Shimon Peres, the Israeli deputy prime minister, did not mention the Iranian president directly, but he said on Tuesday: "I am simply saying, with regards to those threats, that those who issue threats can themselves be threatened.
"Those who threaten destruction risk being destroyed themselves."
Iran says that its nuclear work is designed only for energy purposes, but Israel and Western powers say that it is a front to develop nuclear weapons.
The UN meeting overnight did not yield any results, with China and Russia still resisting sanctions.
Israel has come to view Iran as its chief enemy since the downfall of Saddam Hussein in Iraq in 2003. Israel bombed a nuclear reactor in Iraq in 1981.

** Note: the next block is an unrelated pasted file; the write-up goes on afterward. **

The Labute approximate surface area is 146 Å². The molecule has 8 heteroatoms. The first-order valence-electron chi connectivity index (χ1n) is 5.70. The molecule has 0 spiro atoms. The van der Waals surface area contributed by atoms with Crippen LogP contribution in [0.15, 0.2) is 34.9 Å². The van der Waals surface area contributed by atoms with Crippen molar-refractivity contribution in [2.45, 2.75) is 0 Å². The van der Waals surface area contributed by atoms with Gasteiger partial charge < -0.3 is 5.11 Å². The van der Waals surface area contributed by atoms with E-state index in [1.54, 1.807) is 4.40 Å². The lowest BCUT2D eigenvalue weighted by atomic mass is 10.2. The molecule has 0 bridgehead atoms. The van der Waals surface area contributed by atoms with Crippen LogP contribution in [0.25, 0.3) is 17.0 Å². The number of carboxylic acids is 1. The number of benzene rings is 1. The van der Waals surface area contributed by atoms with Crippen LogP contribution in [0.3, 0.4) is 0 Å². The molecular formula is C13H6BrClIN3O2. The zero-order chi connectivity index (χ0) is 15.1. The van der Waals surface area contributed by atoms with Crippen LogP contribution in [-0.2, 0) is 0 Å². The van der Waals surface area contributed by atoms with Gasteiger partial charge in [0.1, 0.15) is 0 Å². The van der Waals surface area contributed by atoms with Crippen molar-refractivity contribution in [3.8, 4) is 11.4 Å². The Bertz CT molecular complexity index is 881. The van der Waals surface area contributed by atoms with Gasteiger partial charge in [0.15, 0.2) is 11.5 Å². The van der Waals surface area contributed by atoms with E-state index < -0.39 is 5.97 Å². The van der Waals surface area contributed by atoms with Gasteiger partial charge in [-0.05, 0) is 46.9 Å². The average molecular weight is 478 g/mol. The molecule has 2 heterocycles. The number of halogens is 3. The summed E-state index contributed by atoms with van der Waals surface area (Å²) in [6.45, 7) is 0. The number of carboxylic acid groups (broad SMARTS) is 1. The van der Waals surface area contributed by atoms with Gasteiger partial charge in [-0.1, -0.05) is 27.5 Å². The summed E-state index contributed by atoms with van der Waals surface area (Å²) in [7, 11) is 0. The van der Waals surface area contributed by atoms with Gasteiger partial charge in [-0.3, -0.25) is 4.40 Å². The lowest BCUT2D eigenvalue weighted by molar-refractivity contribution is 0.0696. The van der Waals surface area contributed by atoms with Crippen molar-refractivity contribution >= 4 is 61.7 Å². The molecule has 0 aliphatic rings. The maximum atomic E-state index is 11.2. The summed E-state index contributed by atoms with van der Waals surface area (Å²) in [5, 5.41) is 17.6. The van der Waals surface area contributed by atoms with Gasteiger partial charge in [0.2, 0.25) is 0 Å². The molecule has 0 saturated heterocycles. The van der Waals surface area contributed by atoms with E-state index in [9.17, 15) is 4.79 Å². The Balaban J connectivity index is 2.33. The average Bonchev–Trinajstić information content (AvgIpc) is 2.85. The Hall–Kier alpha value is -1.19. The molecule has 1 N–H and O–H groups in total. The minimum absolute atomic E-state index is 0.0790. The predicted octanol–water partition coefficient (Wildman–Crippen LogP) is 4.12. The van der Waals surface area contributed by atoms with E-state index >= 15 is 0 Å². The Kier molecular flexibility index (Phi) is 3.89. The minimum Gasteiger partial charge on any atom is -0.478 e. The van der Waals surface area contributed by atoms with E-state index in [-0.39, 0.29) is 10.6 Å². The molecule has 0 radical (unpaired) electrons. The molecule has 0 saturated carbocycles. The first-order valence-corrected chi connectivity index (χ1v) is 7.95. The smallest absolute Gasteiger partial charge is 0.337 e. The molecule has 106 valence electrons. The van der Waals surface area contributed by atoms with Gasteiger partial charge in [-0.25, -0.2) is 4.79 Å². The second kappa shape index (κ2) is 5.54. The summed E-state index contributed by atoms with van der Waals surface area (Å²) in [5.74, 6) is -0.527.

Israel has grown increasingly alarmed by Ahmadinejad's suggestion that Israel be erased from the map, as well as his dismissal of the Holocaust as a myth.
Although it refuses to confirm that it possesses nuclear weapons, Israel is widely thought to have at least 200 atomic warheads, making it the only nuclear power in the Middle East.
Israel's foreign minister, Tzipi Livni, urged other countries to take Ahmadinejad's comments seriously.
"The Jewish people's experience has shown that even the most extreme threats could be realised, and the international community should therefore not ignore the threats and statements of Iran's president," Livni said on Monday.